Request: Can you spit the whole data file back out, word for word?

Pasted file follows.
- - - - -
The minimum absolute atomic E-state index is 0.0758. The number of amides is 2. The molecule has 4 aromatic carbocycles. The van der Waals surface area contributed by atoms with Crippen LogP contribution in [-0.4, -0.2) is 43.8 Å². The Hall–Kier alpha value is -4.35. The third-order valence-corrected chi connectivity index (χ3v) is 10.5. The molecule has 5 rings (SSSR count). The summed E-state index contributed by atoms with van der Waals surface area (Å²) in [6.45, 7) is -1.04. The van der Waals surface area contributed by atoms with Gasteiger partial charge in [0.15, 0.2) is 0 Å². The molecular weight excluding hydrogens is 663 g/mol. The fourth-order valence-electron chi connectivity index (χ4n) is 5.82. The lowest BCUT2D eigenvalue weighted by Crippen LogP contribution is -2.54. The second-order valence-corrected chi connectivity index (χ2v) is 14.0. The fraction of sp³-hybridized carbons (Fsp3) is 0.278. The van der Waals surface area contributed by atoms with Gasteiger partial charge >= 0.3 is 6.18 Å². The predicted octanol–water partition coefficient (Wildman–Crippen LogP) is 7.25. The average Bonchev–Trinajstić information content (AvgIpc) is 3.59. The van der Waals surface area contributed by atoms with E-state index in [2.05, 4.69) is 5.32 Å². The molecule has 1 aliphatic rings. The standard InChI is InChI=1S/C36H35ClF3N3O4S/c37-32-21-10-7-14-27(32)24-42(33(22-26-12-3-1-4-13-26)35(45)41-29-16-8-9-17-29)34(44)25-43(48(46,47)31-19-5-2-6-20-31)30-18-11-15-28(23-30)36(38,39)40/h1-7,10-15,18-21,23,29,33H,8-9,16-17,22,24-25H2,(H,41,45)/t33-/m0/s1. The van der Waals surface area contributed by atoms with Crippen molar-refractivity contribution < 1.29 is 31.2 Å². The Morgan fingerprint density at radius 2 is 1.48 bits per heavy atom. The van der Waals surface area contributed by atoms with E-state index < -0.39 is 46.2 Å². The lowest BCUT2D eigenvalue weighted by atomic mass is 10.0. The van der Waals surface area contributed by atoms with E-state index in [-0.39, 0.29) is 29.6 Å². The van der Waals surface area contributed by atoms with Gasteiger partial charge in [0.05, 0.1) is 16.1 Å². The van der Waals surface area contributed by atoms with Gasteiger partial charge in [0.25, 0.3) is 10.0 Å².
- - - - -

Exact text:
The minimum absolute atomic E-state index is 0.0758. The number of amides is 2. The molecule has 4 aromatic carbocycles. The van der Waals surface area contributed by atoms with Crippen LogP contribution in [-0.4, -0.2) is 43.8 Å². The Hall–Kier alpha value is -4.35. The third-order valence-corrected chi connectivity index (χ3v) is 10.5. The molecule has 5 rings (SSSR count). The summed E-state index contributed by atoms with van der Waals surface area (Å²) in [6.45, 7) is -1.04. The van der Waals surface area contributed by atoms with Gasteiger partial charge in [0.15, 0.2) is 0 Å². The molecular weight excluding hydrogens is 663 g/mol. The fourth-order valence-electron chi connectivity index (χ4n) is 5.82. The lowest BCUT2D eigenvalue weighted by Crippen LogP contribution is -2.54. The second-order valence-corrected chi connectivity index (χ2v) is 14.0. The fraction of sp³-hybridized carbons (Fsp3) is 0.278. The van der Waals surface area contributed by atoms with Gasteiger partial charge >= 0.3 is 6.18 Å². The predicted octanol–water partition coefficient (Wildman–Crippen LogP) is 7.25. The average Bonchev–Trinajstić information content (AvgIpc) is 3.59. The van der Waals surface area contributed by atoms with E-state index in [2.05, 4.69) is 5.32 Å². The molecule has 1 aliphatic rings. The standard InChI is InChI=1S/C36H35ClF3N3O4S/c37-32-21-10-7-14-27(32)24-42(33(22-26-12-3-1-4-13-26)35(45)41-29-16-8-9-17-29)34(44)25-43(48(46,47)31-19-5-2-6-20-31)30-18-11-15-28(23-30)36(38,39)40/h1-7,10-15,18-21,23,29,33H,8-9,16-17,22,24-25H2,(H,41,45)/t33-/m0/s1. The van der Waals surface area contributed by atoms with Crippen molar-refractivity contribution < 1.29 is 31.2 Å². The Morgan fingerprint density at radius 2 is 1.48 bits per heavy atom. The van der Waals surface area contributed by atoms with E-state index < -0.39 is 46.2 Å². The lowest BCUT2D eigenvalue weighted by atomic mass is 10.0. The van der Waals surface area contributed by atoms with E-state index in [-0.39, 0.29) is 29.6 Å². The van der Waals surface area contributed by atoms with Gasteiger partial charge in [0.05, 0.1) is 16.1 Å². The van der Waals surface area contributed by atoms with Gasteiger partial charge in [0.25, 0.3) is 10.0 Å².